|Artist||Giovanni Battista Piranesi|
|Published||Piranesi Architetto fec. [Rome, 1748]|
|Dimensions||Image 378 x 596 mm, Plate 398 x 600 mm, Sheet 548 x 775 mm|
Inscription after title reads: 'Architettura di Michelagnolo Buonarota. Questa fu eretta in parte sopra i fondamenti del Circo Neroniano. 1. Luogo ove si lavorano i Mosaici di S. Pietro. 2. Sagristia: vicino a questa usciva dal terreno in piede l'Obelisco, che ora si vede nella Piazza di S. Pietro, e faceva centro sulla Spina del Circo Sudd.to. 3. La gran Cupola, nella cima della quale evvi la Palla di metallo, dentro cui ci capiscono circa venti persone. 4. Monte Vaticano. 5. Avanzi di Colonne di Granito e marmo Pario, le quali reggevano il Settizonio, demolito da Sisto V.'
A rare first state impression of Piranesi's view of the Vatican Basilica from the East. The numbered inscription below the image indicates important aspects of the basilica, notably Michelangelo's Dome, and the remains of a large granite and Parian-marble column from the Severan-era Septizodium.
The Papal Basilica of St Peter in the Vatican is one of the four Major Basilicae of the Roman Catholic Church, and the largest Christian church in the world. The current Renaissance-era church stands on the site of original Vatican Basilica, built by the Roman emperor Constantine to mark the alleged burial place of St Peter. Because of St Peter's connection to the papacy, the church has become the most prominent of Catholic sites of worship and pilgrimage, despite the fact that the Archbasilica of St John Lateran holds formal primacy as the seat of the Pope as Bishop of Rome.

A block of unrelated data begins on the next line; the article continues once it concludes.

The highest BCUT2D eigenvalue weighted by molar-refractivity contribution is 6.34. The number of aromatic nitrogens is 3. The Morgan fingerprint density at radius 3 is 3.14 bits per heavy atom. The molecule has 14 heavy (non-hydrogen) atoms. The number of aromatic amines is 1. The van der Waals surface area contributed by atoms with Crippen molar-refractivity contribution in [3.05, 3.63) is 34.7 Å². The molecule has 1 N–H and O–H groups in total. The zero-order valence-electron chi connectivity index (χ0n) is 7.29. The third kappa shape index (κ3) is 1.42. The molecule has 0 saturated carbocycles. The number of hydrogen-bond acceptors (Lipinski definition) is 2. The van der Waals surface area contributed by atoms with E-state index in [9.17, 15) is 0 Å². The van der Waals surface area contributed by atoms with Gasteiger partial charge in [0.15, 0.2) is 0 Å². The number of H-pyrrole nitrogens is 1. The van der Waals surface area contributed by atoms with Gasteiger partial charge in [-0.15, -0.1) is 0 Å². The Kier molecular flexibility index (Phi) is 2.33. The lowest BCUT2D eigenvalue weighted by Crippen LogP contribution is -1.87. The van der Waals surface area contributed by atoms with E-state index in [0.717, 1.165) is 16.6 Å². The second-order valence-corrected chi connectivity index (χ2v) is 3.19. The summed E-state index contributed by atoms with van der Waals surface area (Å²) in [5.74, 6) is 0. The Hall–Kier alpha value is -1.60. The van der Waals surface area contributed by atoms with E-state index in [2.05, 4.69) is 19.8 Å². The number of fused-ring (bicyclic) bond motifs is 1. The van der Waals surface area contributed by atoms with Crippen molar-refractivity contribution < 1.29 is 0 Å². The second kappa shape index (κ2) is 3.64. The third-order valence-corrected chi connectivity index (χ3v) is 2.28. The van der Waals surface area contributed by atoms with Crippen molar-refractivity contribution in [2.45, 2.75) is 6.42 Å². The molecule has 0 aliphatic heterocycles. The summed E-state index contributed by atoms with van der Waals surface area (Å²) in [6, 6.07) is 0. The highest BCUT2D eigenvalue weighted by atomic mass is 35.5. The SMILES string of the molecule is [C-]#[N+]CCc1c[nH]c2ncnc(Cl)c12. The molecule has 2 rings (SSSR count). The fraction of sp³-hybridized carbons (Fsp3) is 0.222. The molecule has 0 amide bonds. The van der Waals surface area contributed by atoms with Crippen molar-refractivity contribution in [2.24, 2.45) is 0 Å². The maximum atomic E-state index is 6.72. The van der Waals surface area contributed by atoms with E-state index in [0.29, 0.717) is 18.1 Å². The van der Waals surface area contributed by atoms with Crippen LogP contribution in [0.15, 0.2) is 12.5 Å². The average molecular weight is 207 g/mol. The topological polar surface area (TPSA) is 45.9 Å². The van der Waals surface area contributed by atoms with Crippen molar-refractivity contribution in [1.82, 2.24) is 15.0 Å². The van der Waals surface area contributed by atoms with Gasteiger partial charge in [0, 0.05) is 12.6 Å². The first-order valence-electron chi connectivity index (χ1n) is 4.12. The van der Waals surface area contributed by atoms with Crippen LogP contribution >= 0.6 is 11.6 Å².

The Vedute di Roma was Piranesi's most popular and best known series, celebrating the churches, monuments, ruins, bridges, fountains, and public spaces of the city of Rome. The immense popularity of the series meant that they were in constant demand, and Piranesi continued to reissue and add to the series from the 1740s until his death in 1778. The Vedute were particularly popular with British grand tourists, and had a profound effect on the British Neoclassical movement. Demand was such that the series was reprinted numerous times after Piranesi's death, including two Paris editions published by his sons, Francesco and Pietro.
Giovanni Battista (also Giambattista) Piranesi (1720 – 1778) was an Italian artist famous for his etchings of Rome and of fictitious and atmospheric "prisons" (the Carceri d'Invenzione). He was a major Italian printmaker, architect and antiquarian. The son of a Venetian master builder, he studied architecture and stage design, through which he became familiar with Illusionism. During the 1740's, when Rome was emerging as the centre of Neoclassicism, Piranesi began his lifelong obsession with the city's architecture. He was taught to etch by Giuseppe Vasi and this became the medium for which he was best known.
Hind 5. i/vii, Wilton-Ely 153, Focillon 789, C691
Condition: Strong, clean impression on full margins. Minor repaired tears to bottom margin, not affecting plate or image. Central vertical crease.